Flexor tendon rehabilitation in the 21st century: A systematic review

Neiduski, R. L. & Powell, R. K. (2019). Flexor tendon rehabilitation in the 21st century: A systematic review. Journal of Hand Therapy, 32, 165-174.

The Skinny

The objective of the study was to determine if there was evidence to support 1 type of exercise regimen.  Exercise regimens reviewed include place and holds, early passive or true active.  The inclusion criteria included anything published after the year 2000 and study outcomes measure had to include range of motion. 

The articles were grouped into three separate categories and these included

  1. Early passive (which included Kleinert protocol and Duran Protocol flexor tendon repair)
  2. Place and holds- includes isometric hold of the involved digit in flexion (Indiana protocol flexor tendon repair)
  3. True Active range of motion: those who initiated early active movement within the first week

In the Weeds

Of the 241 articles identified only 9 meet the inclusion criteria and only 8 were on adults.  Of the eight, 4 compared early passive motion to place and holds.  These studies yielded that places and hold had better results than passive range of motion protocols.

The remaining 4 compared early active motion flexor tendon protocol with a least one other range of motion protocol.   No definitive conclusions could be made. 

Brining It Home

Only one of the articles clearly stated a repair strength of 4 strands should be utilized when initiating early active.  Meaning if you only have a 2-strand repair, it is not safe to perform early active.   It is important to review  the literature on repair strength before advancing the patient. Many of the patient’s outcomes measures were all performed at the 12-week mark which does not consider those patients who may have had gapping and late rupture. 

The review supported using place and holds over passive flexion protocols.  This information conflicts with the work done by Dr. Lalonde showing a buckle and jerk at the edge of the pulley with performing place and holds.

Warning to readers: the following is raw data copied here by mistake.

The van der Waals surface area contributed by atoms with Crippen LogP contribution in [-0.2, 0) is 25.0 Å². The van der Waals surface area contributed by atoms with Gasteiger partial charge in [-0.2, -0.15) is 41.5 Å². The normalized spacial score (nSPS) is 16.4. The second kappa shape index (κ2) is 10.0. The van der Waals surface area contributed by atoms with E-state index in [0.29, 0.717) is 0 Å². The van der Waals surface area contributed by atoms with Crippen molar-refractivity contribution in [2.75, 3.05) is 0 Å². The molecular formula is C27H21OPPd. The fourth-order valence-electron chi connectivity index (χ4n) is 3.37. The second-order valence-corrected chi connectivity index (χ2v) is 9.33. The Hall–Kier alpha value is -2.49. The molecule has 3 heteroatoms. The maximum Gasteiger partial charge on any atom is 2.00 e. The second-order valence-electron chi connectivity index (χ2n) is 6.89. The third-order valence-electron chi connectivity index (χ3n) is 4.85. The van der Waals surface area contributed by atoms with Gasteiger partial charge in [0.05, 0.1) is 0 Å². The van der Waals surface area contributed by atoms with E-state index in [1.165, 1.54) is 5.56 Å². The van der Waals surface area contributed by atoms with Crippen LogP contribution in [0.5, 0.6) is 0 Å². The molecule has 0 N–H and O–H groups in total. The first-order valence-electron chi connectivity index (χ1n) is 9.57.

No support could be drawn as to if early active was superior to place and holds.  

No strong conclusions could be made based on the review as to which exercise regime yields the best outcome.

The article review is helpful in knowing that despite recommendation for early active motion we do not have high level evidence supporting its use.  However, this does not consider clinical experience and expert opinion.  It is believed that early active is the superior intervention based on recommendation by the American Association of Hand Surgery and the Maintenance of Certification.    The literature review leaves you with several questions as to which treatment to utilize in the clinic.   It is difficult to compare post-operative exercise regimes as there are many variables to account for in treating flexor tendon repairs.  Treating flexor tendon injuries is truly the blending of science and art.

Leave a Comment

More To Read

A Better De Quervain’s Tenosynovitis Test

November 10, 2019

J. F. Goubau, L. Goubau, A. Van Tongel, P. Van Hoonacker, D. Kerckhove, B. Berghs (2013).The wrist hyperflexion and abduction of the thumb (WHAT) test: a more specific and sensitive test to diagnose de Quervain tenosynovitis than the Eichhoff’s Test. J Hand Surg Eur Vol. 2014 Mar; 39(3): 286–292. Published online 2013 Jan 22. doi:…

Read More

Dorsal Scapular Nerve Entrapment and Thoracic Pain

January 22, 2023

Don’t Forget to Evaluate for Dorsal Scapular Nerve Entrapment By Delaney Wright If your patient presents with any upper thoracic pain, it is critical to take measures to evaluate for dorsal scapular nerve entrapment. In a study completed by Sultan et al. (2013), 55 patients with interscapular pain were evaluated clinically and via nerve conduction…

Read More

Common Median Nerve Injuries

February 12, 2022

Common Median Nerve Injuries By: Madison Mott Did you know!? Aside from the most common upper extremity nerve compression, carpal tunnel syndrome (CTS), there are several additional median nerve injuries. Pronator SyndromeCompression of the median nerve between the two heads of pronator teres.  Result of recurrent, forceful gripping, forearm rotation, or elbow flexion.  Signs include…

Read More

Sign-up to Get Updates Straight to Your Inbox!

Sign up with us and we will send you regular blog posts on everything hand therapy, notices every time we upload new videos and tutorials, along with handout, protocols, and other useful information.